And I’ve never seen anyone quite like you before
No, I’ve never met anyone quite like you before

This is one of my all-time favourite verses from a New Order song. I think it perfectly summarises what the song is about, completely nailing the sentiment and emotion. You can get an exact idea of what it’s saying without explanation.

Oh, it’s the last time, oh, it’s the last time
Oh, it’s the last time, oh, it’s the last time
Oh, it’s the last time
And I’ve never met anyone quite like you before
No, I’ve never met anyone quite like you before

The outro to the song, which leaves it on an interesting note. It’s simple but incredibly effective. I really love how this song is able to express the feeling of infatuation so well.

Age of Consent

Album art for Power, Corruption, and Lies.

Won’t you please let me go
These words lie inside they hurt me so
And I’m not the kind that likes to tell you
Just what I want to do
I’m not the kind that needs to tell you
Just what you want me to

I saw you this morning
I thought that you might like to know
I received your message in full a few days ago
I understood every word that is said
And now that I’ve actually heard it
You’re going to regret

A very poignant song to me, Age of Consent is about a failing relationship which both parties want to end but neither has the strength to cut it off.

And I’m not the kind that likes to tell you
Just what you want me to
You’re not the kind that needs to tell me
About the birds and the bees

Both of them are emotionally no longer in the relationship, and I think the “birds and the bees” is about infidelity on both of their parts- or at least suspected infidelity. They don’t have the same level of love and trust anymore. It’s just a husk of what they once were.

But at the end of it all, they’ll still miss each other. It’s a much more Joy Division feeling song lyrically than New Order- it reminds me heavily of Love Will Tear Us Apart Again.

I’ve lost you
I’ve lost you
I’ve lost you
I’ve lost you

Echoing out as the song ends, “I’ve lost you” is the gut punch to the song.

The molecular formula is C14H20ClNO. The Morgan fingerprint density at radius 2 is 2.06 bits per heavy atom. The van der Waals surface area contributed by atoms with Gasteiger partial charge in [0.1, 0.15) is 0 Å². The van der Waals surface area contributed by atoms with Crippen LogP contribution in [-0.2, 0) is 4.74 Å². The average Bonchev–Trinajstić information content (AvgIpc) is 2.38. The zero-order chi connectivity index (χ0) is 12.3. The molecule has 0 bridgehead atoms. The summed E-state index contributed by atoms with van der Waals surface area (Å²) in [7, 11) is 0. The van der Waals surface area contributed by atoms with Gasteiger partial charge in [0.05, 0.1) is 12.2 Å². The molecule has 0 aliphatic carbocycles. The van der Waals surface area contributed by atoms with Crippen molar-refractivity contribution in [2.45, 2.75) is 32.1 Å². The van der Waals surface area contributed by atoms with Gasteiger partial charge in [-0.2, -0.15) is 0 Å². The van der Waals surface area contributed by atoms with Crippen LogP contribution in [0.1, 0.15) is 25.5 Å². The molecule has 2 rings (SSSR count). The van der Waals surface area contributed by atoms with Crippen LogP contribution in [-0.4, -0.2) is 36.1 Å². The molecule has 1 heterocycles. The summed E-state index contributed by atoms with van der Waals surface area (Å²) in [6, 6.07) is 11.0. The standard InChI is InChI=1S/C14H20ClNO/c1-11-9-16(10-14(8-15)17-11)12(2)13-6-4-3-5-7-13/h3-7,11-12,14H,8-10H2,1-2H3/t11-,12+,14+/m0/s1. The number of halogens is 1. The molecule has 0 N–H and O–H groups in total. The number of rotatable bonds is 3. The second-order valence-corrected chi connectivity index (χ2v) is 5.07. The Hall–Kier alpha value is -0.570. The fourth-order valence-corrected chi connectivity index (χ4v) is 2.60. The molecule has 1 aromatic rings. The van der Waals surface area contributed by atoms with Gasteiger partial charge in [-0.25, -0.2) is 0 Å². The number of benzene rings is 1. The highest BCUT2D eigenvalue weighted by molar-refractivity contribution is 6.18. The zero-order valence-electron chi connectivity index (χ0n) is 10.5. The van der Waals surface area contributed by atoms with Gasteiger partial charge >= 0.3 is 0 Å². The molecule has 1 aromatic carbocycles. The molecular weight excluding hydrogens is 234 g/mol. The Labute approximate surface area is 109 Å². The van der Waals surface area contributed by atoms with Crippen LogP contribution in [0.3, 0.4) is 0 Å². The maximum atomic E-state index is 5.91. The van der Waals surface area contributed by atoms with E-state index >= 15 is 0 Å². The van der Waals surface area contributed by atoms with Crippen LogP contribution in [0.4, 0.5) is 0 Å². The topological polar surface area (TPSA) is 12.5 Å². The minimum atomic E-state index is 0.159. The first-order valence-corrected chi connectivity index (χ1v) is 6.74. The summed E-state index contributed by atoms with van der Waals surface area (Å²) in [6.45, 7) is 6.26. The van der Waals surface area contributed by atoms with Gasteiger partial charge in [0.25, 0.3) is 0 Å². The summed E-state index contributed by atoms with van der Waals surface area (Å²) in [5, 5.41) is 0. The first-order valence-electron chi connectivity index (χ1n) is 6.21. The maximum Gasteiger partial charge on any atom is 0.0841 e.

The human brain is great at making attachments to people and things, but struggles heavily with trying to cut off those same feelings.

Break-ups, cutting contact, ending friendships or any relationship are all incredibly tough. It’s one of the hard things in life we all end up experiencing and is a universal experience yet we all respond differently to it. It’s hard not to keep some level of affection and feeling for people in your life who were once close to you but no longer are.

The song is just so human and I find it fascinating how it manages to tell its story.

Superheated

Album art for Music Complete

A collaboration between New Order and The Killers frontman Brandon Flowers, Superheated is the final track of the album Music Complete.

If these songs were all part of one same story or character arc for the same narrator, Superheated would be the narrator years later reflecting on their life philosophically and the relationships they had. Sung as a duet between Bernard Sumner and Brandon Flowers, it’s a pretty perfect marriage between New Order and Flowers’ style. My opinion is the duet element is meant to be about how the narrator felt during the break-up when he was younger (Brandon Flowers), and how he feels about it now as a much older man (Bernard Sumner).

Bernard Sumner:
Sometimes I wake up and the sky is grey
When you’re not here by my side
I see your make up on the shelf